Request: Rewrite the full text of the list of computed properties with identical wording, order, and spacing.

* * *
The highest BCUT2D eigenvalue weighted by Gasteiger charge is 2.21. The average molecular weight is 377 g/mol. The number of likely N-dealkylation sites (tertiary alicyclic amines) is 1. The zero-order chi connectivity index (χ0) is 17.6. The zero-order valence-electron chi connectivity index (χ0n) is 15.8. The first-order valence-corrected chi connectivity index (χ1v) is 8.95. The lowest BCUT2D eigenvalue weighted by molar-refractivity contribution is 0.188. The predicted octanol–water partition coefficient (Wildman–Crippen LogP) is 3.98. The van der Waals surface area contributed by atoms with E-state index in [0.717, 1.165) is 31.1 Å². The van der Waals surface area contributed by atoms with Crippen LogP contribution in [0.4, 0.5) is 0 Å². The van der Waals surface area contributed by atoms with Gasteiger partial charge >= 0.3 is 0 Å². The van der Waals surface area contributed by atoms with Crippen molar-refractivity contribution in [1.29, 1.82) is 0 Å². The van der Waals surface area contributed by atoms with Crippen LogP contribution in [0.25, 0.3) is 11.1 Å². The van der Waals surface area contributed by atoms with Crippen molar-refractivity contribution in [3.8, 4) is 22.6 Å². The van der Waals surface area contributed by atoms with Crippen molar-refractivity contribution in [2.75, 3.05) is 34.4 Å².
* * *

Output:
The highest BCUT2D eigenvalue weighted by Gasteiger charge is 2.21. The average molecular weight is 377 g/mol. The number of likely N-dealkylation sites (tertiary alicyclic amines) is 1. The zero-order chi connectivity index (χ0) is 17.6. The zero-order valence-electron chi connectivity index (χ0n) is 15.8. The first-order valence-corrected chi connectivity index (χ1v) is 8.95. The lowest BCUT2D eigenvalue weighted by molar-refractivity contribution is 0.188. The predicted octanol–water partition coefficient (Wildman–Crippen LogP) is 3.98. The van der Waals surface area contributed by atoms with E-state index in [0.717, 1.165) is 31.1 Å². The van der Waals surface area contributed by atoms with Crippen LogP contribution in [0.4, 0.5) is 0 Å². The van der Waals surface area contributed by atoms with Gasteiger partial charge >= 0.3 is 0 Å². The van der Waals surface area contributed by atoms with Crippen molar-refractivity contribution in [1.29, 1.82) is 0 Å². The van der Waals surface area contributed by atoms with Crippen LogP contribution in [0.25, 0.3) is 11.1 Å². The van der Waals surface area contributed by atoms with Crippen molar-refractivity contribution in [3.8, 4) is 22.6 Å². The van der Waals surface area contributed by atoms with Crippen molar-refractivity contribution in [2.75, 3.05) is 34.4 Å².